Independent Contractors need Recognition too!

Recognizing Independent Contractors

Earlier this year, legislation was introduced in Congress that would have effectively banned independent contractor classifications under federal labor law. Those in the incentives, rewards & recognition marketplaces would have been adversely affected.

Good News: Independent Contractor Status Rule Under the Fair Labor Standards Act is Withdrawn

On May 5, 2021, the Department of Labor announced a final rule withdrawing the “Independent Contractor Status Under the Fair Labor Standards Act” final rule (Independent Contractor Rule). The withdrawal was effective immediately upon publication in the Federal Register on May 6, 2021.

This is a welcome withdrawal for all industries that use independent contractors, and it’s an excellent time to review incentive, reward, and recognition programs for independent contractors.

Preparing for Post-COVID Employee Trends

These four employee trends are predicted:

  1. Remote work is here to stay
  2. A blended workplace of both in-office and remote may be the future
  3. Learning and development are top employee priorities
  4. Employee burnout is a threat to the health of your workforce

A targeted incentive, recognition, and reward program for independent contractors is one way to prepare for each of these predicted trends:

  • Independent contractors may have already been working remotely and keeping engagement levels up takes a concerted effort.
  • A properly structured reward & recognition program can include opportunities for learning new skills, accessing new information, and testing or other assessment tools.
  • Likewise, an effectively designed incentive and recognition program can incorporate safety and wellness goals as well as offering travel or stress-relieving options that can help contractors recharge before they burn out.

Recognition = Retention

While many companies are focused on retaining key employees, independent contractors maybe even more inclined to look for new opportunities. Appreciating, recognizing, and rewarding achievement is a key factor in employee retention; the concept is the same for independent contractors.

Contact us to learn more about how you can retain your top independent contractors through an effectively designed recognition program!

 

Read the Incentive Federation Inc.’s bulletin: Final Rule: Independent Contractor Status Rule Under the Fair Labor Standards Act is Withdrawn

 

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In economic terms, the multiplier effect refers to the proportional increase or decrease in final income that results from an injection or withdrawal of capital. In terms of Safety Reward Programs, the multiplier effect might refer to the ROI² (Return on Incentive Investment). A properly structured program significantly impacts overall employee engagement and safety culture, where employees are attuned to safety-related issues, inspired to display “Above & Beyond” safe behaviors, willing to be safety ambassadors, and encouraged to promote learning and support continuous improvement. Such best-in-class programs are designed to promote group objectives and reward individual behavior, engaging, motivating, and rewarding the people behind your success.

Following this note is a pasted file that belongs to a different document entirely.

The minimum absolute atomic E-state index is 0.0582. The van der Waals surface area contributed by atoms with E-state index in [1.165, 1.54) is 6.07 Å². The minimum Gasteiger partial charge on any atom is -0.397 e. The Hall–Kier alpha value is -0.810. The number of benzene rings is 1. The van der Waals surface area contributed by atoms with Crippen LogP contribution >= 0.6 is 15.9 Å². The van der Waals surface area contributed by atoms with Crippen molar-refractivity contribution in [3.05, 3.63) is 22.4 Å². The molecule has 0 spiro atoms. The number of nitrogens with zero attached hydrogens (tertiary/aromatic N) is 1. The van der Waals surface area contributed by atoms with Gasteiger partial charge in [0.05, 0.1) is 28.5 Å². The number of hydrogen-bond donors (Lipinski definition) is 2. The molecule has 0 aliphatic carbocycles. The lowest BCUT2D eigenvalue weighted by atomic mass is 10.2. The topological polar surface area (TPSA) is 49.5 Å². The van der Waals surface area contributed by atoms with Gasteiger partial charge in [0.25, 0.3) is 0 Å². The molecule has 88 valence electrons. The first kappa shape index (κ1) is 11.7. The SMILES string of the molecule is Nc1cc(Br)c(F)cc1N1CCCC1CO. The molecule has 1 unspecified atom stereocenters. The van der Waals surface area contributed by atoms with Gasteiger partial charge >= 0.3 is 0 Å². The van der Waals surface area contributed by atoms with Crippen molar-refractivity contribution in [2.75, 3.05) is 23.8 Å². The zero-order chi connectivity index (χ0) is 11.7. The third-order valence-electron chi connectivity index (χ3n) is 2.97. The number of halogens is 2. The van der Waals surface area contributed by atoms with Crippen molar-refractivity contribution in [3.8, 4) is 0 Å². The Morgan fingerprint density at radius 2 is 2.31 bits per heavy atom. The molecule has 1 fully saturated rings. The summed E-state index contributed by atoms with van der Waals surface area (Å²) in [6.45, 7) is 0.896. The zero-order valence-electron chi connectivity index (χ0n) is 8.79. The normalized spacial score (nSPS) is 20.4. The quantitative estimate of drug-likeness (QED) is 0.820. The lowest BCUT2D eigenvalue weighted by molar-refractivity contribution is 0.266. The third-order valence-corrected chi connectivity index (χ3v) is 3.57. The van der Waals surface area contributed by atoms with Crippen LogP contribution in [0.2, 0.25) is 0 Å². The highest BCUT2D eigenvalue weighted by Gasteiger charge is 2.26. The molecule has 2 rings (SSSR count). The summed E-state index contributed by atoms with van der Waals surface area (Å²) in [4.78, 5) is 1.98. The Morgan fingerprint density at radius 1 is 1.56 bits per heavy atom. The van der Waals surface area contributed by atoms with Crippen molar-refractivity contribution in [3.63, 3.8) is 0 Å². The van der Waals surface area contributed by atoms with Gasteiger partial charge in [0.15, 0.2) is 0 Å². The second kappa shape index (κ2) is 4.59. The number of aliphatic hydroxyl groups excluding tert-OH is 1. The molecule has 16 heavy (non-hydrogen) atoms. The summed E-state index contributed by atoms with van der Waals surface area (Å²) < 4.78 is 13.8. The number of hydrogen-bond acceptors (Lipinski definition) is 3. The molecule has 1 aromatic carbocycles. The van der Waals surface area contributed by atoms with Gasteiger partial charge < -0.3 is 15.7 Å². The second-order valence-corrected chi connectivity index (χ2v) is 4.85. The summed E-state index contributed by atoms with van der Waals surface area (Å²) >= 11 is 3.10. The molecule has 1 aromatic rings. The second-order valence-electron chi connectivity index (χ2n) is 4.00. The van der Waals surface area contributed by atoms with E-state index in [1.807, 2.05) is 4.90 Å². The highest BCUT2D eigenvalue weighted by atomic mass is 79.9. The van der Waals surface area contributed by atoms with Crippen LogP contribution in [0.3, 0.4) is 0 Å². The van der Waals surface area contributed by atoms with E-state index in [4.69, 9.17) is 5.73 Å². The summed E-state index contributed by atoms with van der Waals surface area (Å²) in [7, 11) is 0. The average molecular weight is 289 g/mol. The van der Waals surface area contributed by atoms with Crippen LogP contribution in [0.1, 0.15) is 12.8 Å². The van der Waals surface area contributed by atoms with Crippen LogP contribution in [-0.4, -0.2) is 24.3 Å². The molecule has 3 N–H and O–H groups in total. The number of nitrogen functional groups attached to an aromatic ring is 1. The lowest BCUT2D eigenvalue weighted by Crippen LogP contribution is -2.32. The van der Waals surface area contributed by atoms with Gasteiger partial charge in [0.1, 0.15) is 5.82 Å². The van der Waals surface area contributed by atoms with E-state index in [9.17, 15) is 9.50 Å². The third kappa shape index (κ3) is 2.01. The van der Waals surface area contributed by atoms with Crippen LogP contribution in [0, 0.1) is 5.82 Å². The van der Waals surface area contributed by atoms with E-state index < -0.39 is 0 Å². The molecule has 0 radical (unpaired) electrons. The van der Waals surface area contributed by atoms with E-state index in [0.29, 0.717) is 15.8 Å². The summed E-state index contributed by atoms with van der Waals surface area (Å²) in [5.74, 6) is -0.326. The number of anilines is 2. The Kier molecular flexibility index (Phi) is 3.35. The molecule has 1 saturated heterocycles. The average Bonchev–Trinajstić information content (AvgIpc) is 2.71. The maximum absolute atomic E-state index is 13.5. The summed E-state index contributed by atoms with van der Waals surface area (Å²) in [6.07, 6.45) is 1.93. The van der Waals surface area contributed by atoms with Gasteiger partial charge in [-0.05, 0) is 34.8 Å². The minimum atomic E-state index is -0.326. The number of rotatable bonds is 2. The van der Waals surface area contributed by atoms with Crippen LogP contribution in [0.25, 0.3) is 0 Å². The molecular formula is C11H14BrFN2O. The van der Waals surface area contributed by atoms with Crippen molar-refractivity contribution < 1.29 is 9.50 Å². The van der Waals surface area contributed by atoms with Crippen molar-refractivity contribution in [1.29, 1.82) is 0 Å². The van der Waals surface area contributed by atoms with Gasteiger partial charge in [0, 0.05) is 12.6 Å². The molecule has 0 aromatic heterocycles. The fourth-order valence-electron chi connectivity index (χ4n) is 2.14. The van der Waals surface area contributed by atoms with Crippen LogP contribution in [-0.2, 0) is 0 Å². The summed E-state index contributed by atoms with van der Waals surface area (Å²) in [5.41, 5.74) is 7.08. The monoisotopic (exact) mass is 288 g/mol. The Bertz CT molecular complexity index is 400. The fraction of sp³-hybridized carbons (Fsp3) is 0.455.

Fortunately, there are thousands of companies in high-risk industries that have excellent safety programming, training, and coaching in place. Many include safety in their list of core values and have invested heavily in EHS (Environment, Health, and Safety) technology, training, telematics, and personnel. However, too many miss the opportunity to incentivize and recognize individual safety contributions, behaviors, and performance.
 

Programs featuring tangible and experiential awards as the reward currency can have a multiplying effect that pays dividends. Benefits include a more highly engaged workforce, fewer accidents and incidents, reduced claims and losses, lower turnover and absenteeism, better communication, increased productivity, visibility to leading and lagging indicators, incremental coaching and training opportunities, and improved profitability.
 

So, what’s the rub? Are engagement programs focused on employee safety, health, and wellness expensive to implement? Do they only make sense for companies with thousands of safety-sensitive workers? The answer to both questions is no. Properly structured programs can be cost-effective and right-sized for companies with as few as 100 safety-sensitive workers up to those with 10,000 or more. The ROI² of these programs can be expressed as a ratio (in this case, 4:1), with quantitative results showing a savings of $4.00 for every $1.00 invested and qualitative results revealing higher employee morale, which serves as a catalyst for productivity. Safety Reward Programs help to mitigate risk, elevate employee engagement, and improve overall safety culture. They also present an excellent opportunity for companies to simply say thank you to their employees for being safe, committed, and engaged.
 

People have an inherent need to know that their efforts do not go unnoticed. Safety Reward Programs provide the stimulus and energy that encourage employees to perform at their best and achieve new heights.

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